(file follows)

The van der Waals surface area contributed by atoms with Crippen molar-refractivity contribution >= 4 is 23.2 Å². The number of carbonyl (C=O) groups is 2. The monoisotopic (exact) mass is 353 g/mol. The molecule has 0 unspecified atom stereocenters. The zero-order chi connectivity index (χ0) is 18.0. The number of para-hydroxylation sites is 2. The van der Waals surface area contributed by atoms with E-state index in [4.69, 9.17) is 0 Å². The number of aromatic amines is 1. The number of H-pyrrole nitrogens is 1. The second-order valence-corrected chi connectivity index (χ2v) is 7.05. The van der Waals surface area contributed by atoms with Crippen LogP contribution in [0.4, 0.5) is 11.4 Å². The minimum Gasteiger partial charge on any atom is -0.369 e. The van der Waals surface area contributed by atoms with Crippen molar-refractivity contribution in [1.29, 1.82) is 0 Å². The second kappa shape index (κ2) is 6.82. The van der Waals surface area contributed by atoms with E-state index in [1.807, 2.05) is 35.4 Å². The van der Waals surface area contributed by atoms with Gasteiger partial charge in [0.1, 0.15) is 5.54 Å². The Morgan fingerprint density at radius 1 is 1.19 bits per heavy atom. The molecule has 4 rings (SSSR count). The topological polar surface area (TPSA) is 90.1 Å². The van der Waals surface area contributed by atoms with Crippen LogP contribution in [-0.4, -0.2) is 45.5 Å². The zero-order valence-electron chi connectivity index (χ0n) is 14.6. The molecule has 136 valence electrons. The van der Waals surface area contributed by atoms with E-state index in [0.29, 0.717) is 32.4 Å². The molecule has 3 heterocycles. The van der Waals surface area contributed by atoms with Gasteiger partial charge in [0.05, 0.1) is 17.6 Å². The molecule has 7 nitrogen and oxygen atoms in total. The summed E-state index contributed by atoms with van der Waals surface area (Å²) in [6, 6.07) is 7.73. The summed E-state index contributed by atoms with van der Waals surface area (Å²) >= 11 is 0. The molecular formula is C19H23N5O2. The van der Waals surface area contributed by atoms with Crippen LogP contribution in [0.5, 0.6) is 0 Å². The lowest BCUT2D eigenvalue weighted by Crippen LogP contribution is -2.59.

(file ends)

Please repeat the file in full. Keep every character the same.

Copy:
The van der Waals surface area contributed by atoms with Crippen molar-refractivity contribution >= 4 is 23.2 Å². The number of carbonyl (C=O) groups is 2. The monoisotopic (exact) mass is 353 g/mol. The molecule has 0 unspecified atom stereocenters. The zero-order chi connectivity index (χ0) is 18.0. The number of para-hydroxylation sites is 2. The van der Waals surface area contributed by atoms with E-state index in [4.69, 9.17) is 0 Å². The number of aromatic amines is 1. The number of H-pyrrole nitrogens is 1. The second-order valence-corrected chi connectivity index (χ2v) is 7.05. The van der Waals surface area contributed by atoms with Crippen LogP contribution in [0.4, 0.5) is 11.4 Å². The minimum Gasteiger partial charge on any atom is -0.369 e. The van der Waals surface area contributed by atoms with Crippen molar-refractivity contribution in [1.29, 1.82) is 0 Å². The second kappa shape index (κ2) is 6.82. The van der Waals surface area contributed by atoms with E-state index in [1.807, 2.05) is 35.4 Å². The van der Waals surface area contributed by atoms with Gasteiger partial charge in [0.1, 0.15) is 5.54 Å². The Morgan fingerprint density at radius 1 is 1.19 bits per heavy atom. The molecule has 4 rings (SSSR count). The topological polar surface area (TPSA) is 90.1 Å². The van der Waals surface area contributed by atoms with Crippen LogP contribution in [-0.4, -0.2) is 45.5 Å². The zero-order valence-electron chi connectivity index (χ0n) is 14.6. The molecule has 136 valence electrons. The van der Waals surface area contributed by atoms with E-state index in [0.29, 0.717) is 32.4 Å². The molecule has 3 heterocycles. The van der Waals surface area contributed by atoms with Gasteiger partial charge in [0.05, 0.1) is 17.6 Å². The molecule has 7 nitrogen and oxygen atoms in total. The summed E-state index contributed by atoms with van der Waals surface area (Å²) in [6, 6.07) is 7.73. The summed E-state index contributed by atoms with van der Waals surface area (Å²) >= 11 is 0. The molecular formula is C19H23N5O2. The van der Waals surface area contributed by atoms with Crippen LogP contribution in [0.5, 0.6) is 0 Å². The lowest BCUT2D eigenvalue weighted by Crippen LogP contribution is -2.59.